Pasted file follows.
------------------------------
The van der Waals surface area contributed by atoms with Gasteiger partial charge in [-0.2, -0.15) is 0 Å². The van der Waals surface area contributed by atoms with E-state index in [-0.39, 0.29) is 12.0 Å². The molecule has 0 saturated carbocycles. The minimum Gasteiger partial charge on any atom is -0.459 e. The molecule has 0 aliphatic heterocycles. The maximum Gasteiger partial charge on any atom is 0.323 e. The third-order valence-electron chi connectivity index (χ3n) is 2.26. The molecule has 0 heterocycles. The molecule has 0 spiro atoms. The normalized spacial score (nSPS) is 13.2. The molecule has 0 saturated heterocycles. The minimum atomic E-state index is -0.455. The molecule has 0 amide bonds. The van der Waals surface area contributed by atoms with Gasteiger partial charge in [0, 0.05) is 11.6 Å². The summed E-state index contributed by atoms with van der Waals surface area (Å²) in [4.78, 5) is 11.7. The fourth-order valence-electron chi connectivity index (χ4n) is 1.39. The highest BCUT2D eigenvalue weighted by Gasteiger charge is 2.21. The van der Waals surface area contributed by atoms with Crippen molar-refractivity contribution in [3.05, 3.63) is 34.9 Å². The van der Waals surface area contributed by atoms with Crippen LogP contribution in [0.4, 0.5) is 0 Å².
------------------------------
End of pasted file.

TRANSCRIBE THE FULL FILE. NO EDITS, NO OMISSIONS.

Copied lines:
The van der Waals surface area contributed by atoms with Gasteiger partial charge in [-0.2, -0.15) is 0 Å². The van der Waals surface area contributed by atoms with E-state index in [-0.39, 0.29) is 12.0 Å². The molecule has 0 saturated carbocycles. The minimum Gasteiger partial charge on any atom is -0.459 e. The molecule has 0 aliphatic heterocycles. The maximum Gasteiger partial charge on any atom is 0.323 e. The third-order valence-electron chi connectivity index (χ3n) is 2.26. The molecule has 0 heterocycles. The molecule has 0 spiro atoms. The normalized spacial score (nSPS) is 13.2. The molecule has 0 saturated heterocycles. The minimum atomic E-state index is -0.455. The molecule has 0 amide bonds. The van der Waals surface area contributed by atoms with Gasteiger partial charge in [0, 0.05) is 11.6 Å². The summed E-state index contributed by atoms with van der Waals surface area (Å²) in [4.78, 5) is 11.7. The fourth-order valence-electron chi connectivity index (χ4n) is 1.39. The highest BCUT2D eigenvalue weighted by Gasteiger charge is 2.21. The van der Waals surface area contributed by atoms with Crippen molar-refractivity contribution in [3.05, 3.63) is 34.9 Å². The van der Waals surface area contributed by atoms with Crippen LogP contribution in [0.4, 0.5) is 0 Å².